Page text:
Wed Sep 17
Colorado Springs, Co to Berthoud, Co – 127 mi

We drive north back to Karen’s house at Berthoud to complete the second half of our visit with Karen, Tom and the Dwyer family. We have a three hour dinner at Star of India Restaurant in Ft. Collins with their dear friends, Vish and Sherry.

end of chapter 2

To find Chapter 3, go to top of this page, then click on “Home.”
From Home, scroll down until you come to Chapter 3.

Journey to Capture BessyBus 2 – Chapter 4

Fri Oct 3
Overlapping Escapee friends

We drive 20 miles north to Orem, UT to meet Escapee friends Mike & Debby “Coldsmoke.” We eat at Joe’s Crab Shack and see movie “The Judge.” Mike & Deb lived for 30 years near Denali, AK, and their kids are still there. After retiring they hit the RV trail in the lower 48. What an exciting life they have lived. Their only problem is the great expense of getting back to see family and grandkids!

Sun Oct 5
The Spectacle of Temple Square, Salt Lake City

We find ourselves parked at the front entrance to the Mormon Temple Square grounds in downtown Salt Lake City at 10 am. The four acre grounds are covered with shade and grass, fountains and beautiful buildings. Hundreds of followers are camped out on blankets, having a fine Sunday morning family outing. They are eating, drinking, and listening to a sermon on the loudspeaker.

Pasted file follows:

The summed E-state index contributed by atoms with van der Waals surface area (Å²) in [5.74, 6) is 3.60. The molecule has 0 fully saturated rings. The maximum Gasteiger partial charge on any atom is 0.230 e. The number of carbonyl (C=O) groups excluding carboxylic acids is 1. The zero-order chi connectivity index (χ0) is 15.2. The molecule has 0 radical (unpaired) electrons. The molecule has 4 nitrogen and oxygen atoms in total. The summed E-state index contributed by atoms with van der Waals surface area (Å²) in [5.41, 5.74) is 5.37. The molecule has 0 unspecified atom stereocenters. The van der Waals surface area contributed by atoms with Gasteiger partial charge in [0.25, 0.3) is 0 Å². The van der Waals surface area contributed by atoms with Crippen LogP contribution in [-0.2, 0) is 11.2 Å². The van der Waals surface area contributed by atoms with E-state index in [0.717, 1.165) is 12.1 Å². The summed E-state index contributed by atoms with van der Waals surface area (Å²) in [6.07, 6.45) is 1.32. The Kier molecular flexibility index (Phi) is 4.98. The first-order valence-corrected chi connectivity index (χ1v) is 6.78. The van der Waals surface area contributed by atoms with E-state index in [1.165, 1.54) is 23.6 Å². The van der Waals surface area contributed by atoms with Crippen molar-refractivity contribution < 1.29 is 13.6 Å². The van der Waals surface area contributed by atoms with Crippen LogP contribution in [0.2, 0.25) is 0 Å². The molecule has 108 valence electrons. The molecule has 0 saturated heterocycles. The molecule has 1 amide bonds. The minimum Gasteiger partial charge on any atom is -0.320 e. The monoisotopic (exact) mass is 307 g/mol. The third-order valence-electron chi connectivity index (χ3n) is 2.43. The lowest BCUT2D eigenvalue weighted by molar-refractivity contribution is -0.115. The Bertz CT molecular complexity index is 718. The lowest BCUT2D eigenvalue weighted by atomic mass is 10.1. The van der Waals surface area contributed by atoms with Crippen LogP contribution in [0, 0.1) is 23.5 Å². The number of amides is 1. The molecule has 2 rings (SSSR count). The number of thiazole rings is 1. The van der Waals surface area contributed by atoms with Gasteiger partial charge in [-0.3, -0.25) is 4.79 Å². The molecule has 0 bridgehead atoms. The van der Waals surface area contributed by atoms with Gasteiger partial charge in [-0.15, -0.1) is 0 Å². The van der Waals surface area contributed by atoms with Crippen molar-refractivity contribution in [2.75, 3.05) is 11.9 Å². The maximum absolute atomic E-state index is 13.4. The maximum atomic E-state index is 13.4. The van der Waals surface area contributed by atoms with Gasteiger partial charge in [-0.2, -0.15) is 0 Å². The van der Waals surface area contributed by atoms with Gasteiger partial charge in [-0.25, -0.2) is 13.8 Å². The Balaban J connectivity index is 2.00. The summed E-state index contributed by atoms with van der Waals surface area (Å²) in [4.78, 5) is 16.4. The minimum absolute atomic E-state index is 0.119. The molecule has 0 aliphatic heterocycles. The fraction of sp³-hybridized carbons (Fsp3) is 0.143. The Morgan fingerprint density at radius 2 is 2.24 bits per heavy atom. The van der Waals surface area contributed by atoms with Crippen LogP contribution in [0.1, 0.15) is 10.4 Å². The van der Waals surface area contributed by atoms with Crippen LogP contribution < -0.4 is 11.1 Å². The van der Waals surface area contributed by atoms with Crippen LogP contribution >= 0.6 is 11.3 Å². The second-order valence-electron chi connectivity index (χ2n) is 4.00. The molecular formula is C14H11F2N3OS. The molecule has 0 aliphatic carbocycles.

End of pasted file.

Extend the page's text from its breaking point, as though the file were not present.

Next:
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While shooting pictures, I am greeted warming by cheerful teenagers working in pairs. I don’t know how they picked me out of the crowd, just because I am the only female wearing shorts on Sunday morning.

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 They could have resented me for intruding in their world, but instead they chat me up sweetly and gently start to convert me. It’s assertive hospitality and effective marketing. Hey, you old standby religions should take a lesson from this playbook. I am also surprised by the high percentage of Koreans and Hispanics here, many are speaking English as a second language